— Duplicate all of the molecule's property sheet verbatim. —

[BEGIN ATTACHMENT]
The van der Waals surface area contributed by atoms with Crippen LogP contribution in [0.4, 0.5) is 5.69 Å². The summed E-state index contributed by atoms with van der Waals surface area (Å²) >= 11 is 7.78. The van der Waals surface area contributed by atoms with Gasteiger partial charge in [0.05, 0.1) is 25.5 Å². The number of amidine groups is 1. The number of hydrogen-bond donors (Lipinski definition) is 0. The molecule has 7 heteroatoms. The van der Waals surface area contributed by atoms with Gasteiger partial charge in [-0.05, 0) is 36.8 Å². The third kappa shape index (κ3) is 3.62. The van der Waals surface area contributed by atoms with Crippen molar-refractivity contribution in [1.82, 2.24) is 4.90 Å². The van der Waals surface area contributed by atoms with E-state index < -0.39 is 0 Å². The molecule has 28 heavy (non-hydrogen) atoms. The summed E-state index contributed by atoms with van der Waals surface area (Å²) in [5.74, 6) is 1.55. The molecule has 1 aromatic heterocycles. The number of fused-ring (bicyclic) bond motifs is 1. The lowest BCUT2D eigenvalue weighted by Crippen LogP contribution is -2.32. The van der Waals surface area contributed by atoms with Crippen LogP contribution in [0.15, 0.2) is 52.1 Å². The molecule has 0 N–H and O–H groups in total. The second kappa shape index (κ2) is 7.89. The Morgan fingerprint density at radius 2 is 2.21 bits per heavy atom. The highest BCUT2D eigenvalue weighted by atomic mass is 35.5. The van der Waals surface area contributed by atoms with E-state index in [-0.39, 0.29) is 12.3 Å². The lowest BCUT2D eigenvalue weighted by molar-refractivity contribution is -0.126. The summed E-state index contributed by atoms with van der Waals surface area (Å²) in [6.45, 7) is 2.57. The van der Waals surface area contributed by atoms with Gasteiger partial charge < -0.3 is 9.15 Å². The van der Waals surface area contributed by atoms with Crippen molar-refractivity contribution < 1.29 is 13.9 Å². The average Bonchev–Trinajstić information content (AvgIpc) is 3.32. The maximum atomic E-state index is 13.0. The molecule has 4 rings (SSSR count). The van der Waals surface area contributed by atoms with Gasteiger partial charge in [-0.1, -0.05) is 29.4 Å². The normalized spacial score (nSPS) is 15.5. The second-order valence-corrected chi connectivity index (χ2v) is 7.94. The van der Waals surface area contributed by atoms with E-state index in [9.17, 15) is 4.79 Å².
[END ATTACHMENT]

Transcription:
The van der Waals surface area contributed by atoms with Crippen LogP contribution in [0.4, 0.5) is 5.69 Å². The summed E-state index contributed by atoms with van der Waals surface area (Å²) >= 11 is 7.78. The van der Waals surface area contributed by atoms with Gasteiger partial charge in [0.05, 0.1) is 25.5 Å². The number of amidine groups is 1. The number of hydrogen-bond donors (Lipinski definition) is 0. The molecule has 7 heteroatoms. The van der Waals surface area contributed by atoms with Gasteiger partial charge in [-0.05, 0) is 36.8 Å². The third kappa shape index (κ3) is 3.62. The van der Waals surface area contributed by atoms with Crippen molar-refractivity contribution in [1.82, 2.24) is 4.90 Å². The van der Waals surface area contributed by atoms with E-state index < -0.39 is 0 Å². The molecule has 28 heavy (non-hydrogen) atoms. The summed E-state index contributed by atoms with van der Waals surface area (Å²) in [5.74, 6) is 1.55. The molecule has 1 aromatic heterocycles. The number of fused-ring (bicyclic) bond motifs is 1. The lowest BCUT2D eigenvalue weighted by Crippen LogP contribution is -2.32. The van der Waals surface area contributed by atoms with Crippen LogP contribution in [0.15, 0.2) is 52.1 Å². The molecule has 0 N–H and O–H groups in total. The second kappa shape index (κ2) is 7.89. The Morgan fingerprint density at radius 2 is 2.21 bits per heavy atom. The highest BCUT2D eigenvalue weighted by atomic mass is 35.5. The van der Waals surface area contributed by atoms with E-state index in [-0.39, 0.29) is 12.3 Å². The lowest BCUT2D eigenvalue weighted by molar-refractivity contribution is -0.126. The summed E-state index contributed by atoms with van der Waals surface area (Å²) in [6.45, 7) is 2.57. The van der Waals surface area contributed by atoms with Gasteiger partial charge < -0.3 is 9.15 Å². The van der Waals surface area contributed by atoms with Crippen molar-refractivity contribution < 1.29 is 13.9 Å². The average Bonchev–Trinajstić information content (AvgIpc) is 3.32. The maximum atomic E-state index is 13.0. The molecule has 4 rings (SSSR count). The van der Waals surface area contributed by atoms with Gasteiger partial charge in [-0.1, -0.05) is 29.4 Å². The normalized spacial score (nSPS) is 15.5. The second-order valence-corrected chi connectivity index (χ2v) is 7.94. The van der Waals surface area contributed by atoms with E-state index in [9.17, 15) is 4.79 Å².